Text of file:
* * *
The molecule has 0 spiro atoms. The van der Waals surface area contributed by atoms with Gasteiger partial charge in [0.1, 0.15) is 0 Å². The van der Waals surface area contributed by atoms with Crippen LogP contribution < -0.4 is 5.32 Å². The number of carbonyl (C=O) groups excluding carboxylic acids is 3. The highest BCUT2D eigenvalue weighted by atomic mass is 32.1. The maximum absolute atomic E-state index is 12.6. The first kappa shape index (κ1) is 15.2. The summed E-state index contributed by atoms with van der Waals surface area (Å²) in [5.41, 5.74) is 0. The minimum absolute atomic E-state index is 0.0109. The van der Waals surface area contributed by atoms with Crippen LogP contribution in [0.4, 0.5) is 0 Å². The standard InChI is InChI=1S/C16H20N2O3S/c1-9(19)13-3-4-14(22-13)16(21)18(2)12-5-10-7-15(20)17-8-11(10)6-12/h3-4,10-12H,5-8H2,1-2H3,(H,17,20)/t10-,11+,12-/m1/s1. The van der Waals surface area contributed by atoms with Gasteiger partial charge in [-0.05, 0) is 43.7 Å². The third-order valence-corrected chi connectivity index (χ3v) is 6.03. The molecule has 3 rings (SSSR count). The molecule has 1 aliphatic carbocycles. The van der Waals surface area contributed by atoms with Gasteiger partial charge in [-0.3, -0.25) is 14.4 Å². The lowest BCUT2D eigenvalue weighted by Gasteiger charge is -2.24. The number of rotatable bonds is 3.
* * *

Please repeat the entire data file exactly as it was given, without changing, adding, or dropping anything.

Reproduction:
The molecule has 0 spiro atoms. The van der Waals surface area contributed by atoms with Gasteiger partial charge in [0.1, 0.15) is 0 Å². The van der Waals surface area contributed by atoms with Crippen LogP contribution < -0.4 is 5.32 Å². The number of carbonyl (C=O) groups excluding carboxylic acids is 3. The highest BCUT2D eigenvalue weighted by atomic mass is 32.1. The maximum absolute atomic E-state index is 12.6. The first kappa shape index (κ1) is 15.2. The summed E-state index contributed by atoms with van der Waals surface area (Å²) in [5.41, 5.74) is 0. The minimum absolute atomic E-state index is 0.0109. The van der Waals surface area contributed by atoms with Crippen LogP contribution in [0.4, 0.5) is 0 Å². The standard InChI is InChI=1S/C16H20N2O3S/c1-9(19)13-3-4-14(22-13)16(21)18(2)12-5-10-7-15(20)17-8-11(10)6-12/h3-4,10-12H,5-8H2,1-2H3,(H,17,20)/t10-,11+,12-/m1/s1. The van der Waals surface area contributed by atoms with Gasteiger partial charge in [-0.05, 0) is 43.7 Å². The third-order valence-corrected chi connectivity index (χ3v) is 6.03. The molecule has 3 rings (SSSR count). The molecule has 1 aliphatic carbocycles. The van der Waals surface area contributed by atoms with Gasteiger partial charge in [-0.3, -0.25) is 14.4 Å². The lowest BCUT2D eigenvalue weighted by Gasteiger charge is -2.24. The number of rotatable bonds is 3.